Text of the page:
WMC Speech Project

What women politicians’ online harassment tells us about degraded democracy

Senator Murkowski Senator Collins
Senators Murkowski and Collins

Earlier this year, in a little remarked upon episode, the nation was exposed to how differently men and women politicians are treated in media. In September, Senator John McCain was showered with accolades after he voted against his party’s attempt to repeal Obamacare and urged his peers to espouse cross-party conciliation. McCain’s Johnny-Come-Lately stake in the ground came, however, in the wake of the consistent, longer-standing, and defiant intra-party opposition of two other Republican Senators, Susan Collins and Lisa Murkowski, who were motivated, in part by their pro-choice stance.  

For their efforts, the women were viciously attacked online and off as traitors to their party. Members of their own party made comments about beating them for their insolence, and threatened other violence and political retaliation. "I'm tellin' ya,” Georgia GOP Representative Buddy Carter, announced on national television, “Somebody needs to go over to that Senate and snatch a knot in their ass," a colloquial reference to beating, as punishment.  Texas GOP representative Blake Farenthold claimed that if Murkowski and other women GOP senators were men he would challenge them to duels. Secretary of the Interior Ryan Zinke sent what Alaska GOP senator Dan Sullivan called a “threatening message,” suggesting that his department would penalize Murkowski’s home state of Alaska in response to her vote. Online, the women were, among the milder examples, “old hags” and “lying feminazi's (sic).” President Donald Trump, taking a moment out of a day in which he graphically described the violent mutilation of girls and told a sexually suggestive story to a crowd of more than 40,000 people at a Boy Scout Jamboree, took time to tweet about Murkowski, in a depressingly familiar dog-whistle tactic for generating a cascade of online vitriol.

Collins and Murkowski are, quite literally, among some of the last Republican women standing in Congress and treatment like this, at the hands of their own party, does little to encourage women to join the GOP fold. The harassment that they faced is typical for women in politics, regardless of their political affiliations. A 2016 Inter-Parliamentary Union survey of women in legislatures around the world found that:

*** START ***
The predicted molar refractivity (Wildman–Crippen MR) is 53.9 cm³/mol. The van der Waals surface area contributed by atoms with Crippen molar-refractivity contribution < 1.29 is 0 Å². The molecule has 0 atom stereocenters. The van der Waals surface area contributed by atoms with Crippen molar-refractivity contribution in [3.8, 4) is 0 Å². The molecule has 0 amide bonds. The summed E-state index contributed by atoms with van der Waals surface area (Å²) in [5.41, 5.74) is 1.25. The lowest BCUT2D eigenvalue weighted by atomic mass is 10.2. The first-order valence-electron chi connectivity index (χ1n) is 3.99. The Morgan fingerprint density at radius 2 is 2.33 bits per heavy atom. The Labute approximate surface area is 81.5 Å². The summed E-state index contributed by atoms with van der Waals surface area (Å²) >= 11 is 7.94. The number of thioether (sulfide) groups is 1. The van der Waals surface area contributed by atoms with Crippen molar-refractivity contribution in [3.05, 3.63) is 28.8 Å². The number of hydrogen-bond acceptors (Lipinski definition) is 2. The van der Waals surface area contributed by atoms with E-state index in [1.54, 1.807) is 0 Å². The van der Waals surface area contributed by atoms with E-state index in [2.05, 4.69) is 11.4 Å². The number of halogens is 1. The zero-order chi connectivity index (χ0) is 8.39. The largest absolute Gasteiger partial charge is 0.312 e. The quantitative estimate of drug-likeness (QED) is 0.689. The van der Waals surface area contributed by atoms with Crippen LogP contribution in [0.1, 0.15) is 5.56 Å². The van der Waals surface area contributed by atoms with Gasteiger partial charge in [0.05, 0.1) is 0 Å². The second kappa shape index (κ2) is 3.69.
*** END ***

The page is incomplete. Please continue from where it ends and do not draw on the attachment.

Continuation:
· 41.8% report wide distribution of “extremely humiliating or sexually charged images”

· 44.4% receive death, rape, beating and abduction threats

· 32.7% harassed through exposure to persistent unwanted and intimidating messages

· 61.5% believe that the primary objective of the harassment they face is to dissuade women from pursuing political leadership positions

The treatment of these two Senators illustrates this hostility, but it also illuminates two problems rarely clearly linked to hostility towards women: political polarization and degraded democracy.

First, our deepening political divide is inseparable from a profound gender divide. According to an annual study of first-year college students conducted by UCLA’s Higher Education Research Institute this year, political polarization is at its highest point in the 51-years that the survey has been conducted. Thirty-five point five percent of students identify as “liberal or far left”, 22.2% as “conservative or far right.” Only 42.3 percent of first years labeled themselves “middle of the road.”  The study also revealed a less frequently cited fact: the starkest political gender gap reported in a half century.  Only 28.9% percent of men identify as “liberal or far left” compared to 41.1% of women. On the left, 85% of the opposition to the current Administration is driven by women, according to many measures, including the percent of those making calls to Members of Congress and new registrations at sites for political activism.